Each of these is critical in setting the foundations of your application so that we can make the necessary preparations to ensure that you have a strong documents package.
2. Service Initiation
Once you have decided to work with IASG on your application, we will initiate your case and brief you on all the pertinent points and information necessary to complete your documents package and submit your application in a timely fashion. We will be briefing you on:
- Assigned caseworkers and documents specialist
- Key milestones and timelines you need to be aware of
- Undergo a Complimentary Financial Health Review
- Provision of comprehensive documents checklists
- Provision of the necessary documentation for Social Integration efforts
3. Documents Collation & Review/Documents Preparation
This will form the core of the tangible work that IASG does for all our clients. We utilize dedicated specialists on each case to scrutinize and prepare the necessary documentation required for a strong, error-free documents package that is aligned to existing government policies. At this stage, we will work closely with clients to ensure that all documents meet or exceed ICA’s standards.
- Plan & strategize each case according to your profile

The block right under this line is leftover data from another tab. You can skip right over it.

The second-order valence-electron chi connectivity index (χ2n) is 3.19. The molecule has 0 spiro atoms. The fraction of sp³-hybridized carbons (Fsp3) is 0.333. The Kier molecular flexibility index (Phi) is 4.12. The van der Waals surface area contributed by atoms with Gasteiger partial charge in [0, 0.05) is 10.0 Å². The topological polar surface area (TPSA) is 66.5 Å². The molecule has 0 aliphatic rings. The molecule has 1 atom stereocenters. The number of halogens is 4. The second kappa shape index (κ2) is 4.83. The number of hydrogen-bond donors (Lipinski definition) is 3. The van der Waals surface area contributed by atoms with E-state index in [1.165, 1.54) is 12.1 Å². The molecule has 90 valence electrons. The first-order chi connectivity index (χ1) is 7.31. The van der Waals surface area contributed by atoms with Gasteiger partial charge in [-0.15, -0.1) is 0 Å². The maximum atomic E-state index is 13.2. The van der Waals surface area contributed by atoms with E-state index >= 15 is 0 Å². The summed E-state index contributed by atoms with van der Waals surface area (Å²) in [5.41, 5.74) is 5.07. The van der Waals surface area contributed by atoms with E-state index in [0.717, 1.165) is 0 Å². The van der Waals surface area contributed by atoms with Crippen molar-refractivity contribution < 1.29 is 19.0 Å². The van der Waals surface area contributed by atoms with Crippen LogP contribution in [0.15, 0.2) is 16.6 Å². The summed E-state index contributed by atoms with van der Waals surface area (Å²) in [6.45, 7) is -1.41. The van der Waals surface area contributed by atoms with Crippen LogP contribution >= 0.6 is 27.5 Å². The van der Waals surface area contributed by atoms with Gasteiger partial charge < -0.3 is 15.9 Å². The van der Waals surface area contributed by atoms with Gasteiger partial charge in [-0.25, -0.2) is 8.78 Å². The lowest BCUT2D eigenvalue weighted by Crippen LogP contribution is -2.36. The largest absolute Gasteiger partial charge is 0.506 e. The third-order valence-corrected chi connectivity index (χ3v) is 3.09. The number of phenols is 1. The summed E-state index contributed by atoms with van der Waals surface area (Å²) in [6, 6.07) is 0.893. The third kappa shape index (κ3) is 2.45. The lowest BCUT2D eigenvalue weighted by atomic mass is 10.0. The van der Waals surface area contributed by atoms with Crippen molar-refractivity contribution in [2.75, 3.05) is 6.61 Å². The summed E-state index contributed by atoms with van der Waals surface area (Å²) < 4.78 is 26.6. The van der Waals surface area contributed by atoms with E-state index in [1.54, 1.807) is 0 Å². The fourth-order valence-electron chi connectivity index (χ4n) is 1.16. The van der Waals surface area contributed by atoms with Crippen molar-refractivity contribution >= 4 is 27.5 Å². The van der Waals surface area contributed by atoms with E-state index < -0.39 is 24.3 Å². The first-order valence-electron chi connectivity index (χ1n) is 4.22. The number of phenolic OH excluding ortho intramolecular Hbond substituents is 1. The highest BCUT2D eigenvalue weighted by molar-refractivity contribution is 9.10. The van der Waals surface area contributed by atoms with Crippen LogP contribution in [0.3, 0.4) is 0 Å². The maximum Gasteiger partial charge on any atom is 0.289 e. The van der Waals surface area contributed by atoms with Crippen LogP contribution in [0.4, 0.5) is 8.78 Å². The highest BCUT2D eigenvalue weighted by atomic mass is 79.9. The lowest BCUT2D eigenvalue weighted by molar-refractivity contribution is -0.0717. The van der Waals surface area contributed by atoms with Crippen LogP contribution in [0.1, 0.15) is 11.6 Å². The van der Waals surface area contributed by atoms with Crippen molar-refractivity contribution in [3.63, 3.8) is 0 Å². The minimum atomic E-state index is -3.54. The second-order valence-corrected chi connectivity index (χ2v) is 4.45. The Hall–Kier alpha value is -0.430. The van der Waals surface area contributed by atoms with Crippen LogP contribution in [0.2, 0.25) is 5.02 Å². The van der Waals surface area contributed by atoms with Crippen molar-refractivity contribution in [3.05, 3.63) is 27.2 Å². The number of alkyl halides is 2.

- Conduct a comprehensive documents review before submission
- Handle all documentation processes
- Manage unique & complex immigration Issues, where applicable
- Expedite cases for e-PR submissions, if required
4. Documents Handover & Submission
Once the necessary preparation has been done, we will invite our clients and run through in detail the application forms, together with all mandatory and supporting documents that we will be including in the submission.
During this stage, we will also brief the clients on the latest policy and industry trends that might affect the application. Clients will also get a detailed picture of the probable review timeline imposed by ICA before the formal submission of the application via ICA’s e- PR system.
4 to 6 months review period
5. Post-Submission/Post-Outcome Advisory
As your immigration partner, we live up to our promise of guiding you throughout the journey. Even after the submission is complete, we will be providing advisory and expertise for any additional requirements by ICA or any of the government bodies even while your application is undergoing review. We will also list out the necessary important documents that require prompt updates to ICA for you while in the midst of review.
Once the outcome is known, and if it is a positive one, we will be working with you on the approval formalities tabled out by ICA. These need to be completed swiftly and accurately in a timely fashion before you officially attain your PR statuses. Should any extensions be required, we will be able to assist.
For applications that are unsuccessful, we will be working closely with clients to analyze the possible reasons, before deciding on whether an appeal would benefit the client. Should your prevailing profile form a strong appeal, we will work closely with you to strategize the best possible angle before proceeding.